Incredible – Elizabeth Holmes dropped out of Stanford and literally re-invented phlebotomy. “Instead of vials of blood—one for every test needed—Theranos requires only a pinprick and a drop of blood. With that they can perform hundreds of tests, from standard cholesterol checks to sophisticated genetic analyses. The results are faster, more accurate, and far cheaper than conventional methods. The implications are mind-blowing.”
A recent study from the Pew Foundation categorized Twitter conversations, putting different types of discussion into silos. I think some of us fall into different categories at different times. “Researchers concluded that there are roughly six different types of conversational archetypes that take place on Twitter. In other words, most conversations take the form of one of these six general structures: Polarized Crowd, Tight Crowd, Brand Clusters, Community Clusters, Broadcast Network, Support Network.” From Mashable.
The Quantified Self seems to be Apple’s newest direction. It’s not really a surprise, as the newest iPhones have a chip that measure our steps and motion, even though few apps take advantage of it. They’ve clearly been thinking about this for some time, and new reports are making the plans take shape. “As we sifted through the reports and rumors, we became encouraged about the level of discourse about Apple’s possible healthcare play. Much of the discussion has centered around Apple’s assembly of a high caliber team of experts with deep experience in medical sensors and patient monitoring technologies, which gave further credence to reports of Apple’s possible introduction of an “iWatch” that would allow users to track health and fitness data generated by sensors embedded in the wearable. Some even raised the possibility that Apple might be interested in developing medical devices, peripherals or accessories for the iPhone.”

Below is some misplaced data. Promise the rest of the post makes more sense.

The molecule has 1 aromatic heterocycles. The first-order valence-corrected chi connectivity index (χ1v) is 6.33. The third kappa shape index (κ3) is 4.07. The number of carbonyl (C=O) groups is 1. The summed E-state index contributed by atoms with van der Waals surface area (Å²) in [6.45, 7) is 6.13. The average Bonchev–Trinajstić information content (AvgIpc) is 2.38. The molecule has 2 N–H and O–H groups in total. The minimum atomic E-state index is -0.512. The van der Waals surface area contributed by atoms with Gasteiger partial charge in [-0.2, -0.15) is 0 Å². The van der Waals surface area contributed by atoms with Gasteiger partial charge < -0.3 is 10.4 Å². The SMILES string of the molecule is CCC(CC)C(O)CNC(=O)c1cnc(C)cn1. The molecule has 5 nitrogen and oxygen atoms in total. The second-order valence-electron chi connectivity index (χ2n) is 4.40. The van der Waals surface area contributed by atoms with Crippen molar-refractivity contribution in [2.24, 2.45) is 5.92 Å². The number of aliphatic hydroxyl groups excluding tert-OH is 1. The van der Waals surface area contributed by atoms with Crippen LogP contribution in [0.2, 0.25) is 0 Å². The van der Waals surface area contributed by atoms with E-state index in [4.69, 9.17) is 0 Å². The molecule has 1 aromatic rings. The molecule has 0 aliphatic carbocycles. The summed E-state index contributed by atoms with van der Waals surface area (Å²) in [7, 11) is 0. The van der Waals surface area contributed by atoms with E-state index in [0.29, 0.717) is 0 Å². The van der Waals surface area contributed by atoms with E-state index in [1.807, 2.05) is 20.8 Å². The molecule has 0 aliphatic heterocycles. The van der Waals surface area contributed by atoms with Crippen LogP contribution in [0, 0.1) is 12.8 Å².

Fascinated by 3D printing. “What’s cooler than the stuff you can 3D print today? The things that 3D printers are almost, but not quite yet, capable of printing someday soon.”
I’ve looked for these apps more than once. “If you want to manage them all through your iPhone or iPad, there are a number of podcast apps to consider. We tackled the problem back in 2011, but a lot has changed in the last three years – so here’s our updated shortlist.”
With such extreme technological change, we can’t guess anymore. Not only that, when something new happens, or when there is a new technology, there is not always horizontal adoptions. This article from Gizmodo makes a very good point. “Tech changes society, but society shapes tech. That is, social change and technological change go hand in hand, but neither one drives the other.”
From the NYT, and article that talks about an anthropologist on Intel’s team who researches how we use technology and electronics in our lives – helping them visualize aspirations that take them beyond being a chipmaker. “Dr. Bell’s title at Intel, the world’s largest producer of semiconductors, is director of user experience research at Intel Labs, the company’s research arm. She runs a skunk works of some 100 social scientists and designers who travel the globe, observing how people use technology in their homes and in public. The team’s findings help inform the company’s product development process, and are also often shared with the laptop makers, automakers and other companies that embed Intel processors in their goods.”
My first “Jawbone” was a bluetooth headset, and Wired is right in this article that discusses how they don’t just perform a function – they redefine the entire gadget. “Jawbone is ascending into the top echelon of tech startups, joining the likes of Uber, Dropbox, and Square. But unlike these other rising stars, which are redefining digital services, Jawbone is redefining our gadgets themselves.”
Chartbeat, which measures real time traffic, found “effectively no correlation between social shares and people actually reading.” Article is from The Verge.
A generation of adults who don’t know life without earbuds. Surprised there has not been more written about the phenomenon. This is about perception of music (or chemistry of it.) “When you listen to music, a part of your brain called the nucleus accumbens activates. This triggers the release of the ‘pleasure chemical’ dopamine, that lives in a group of neurons in your brain called the Ventral Tegmental Area (VTA):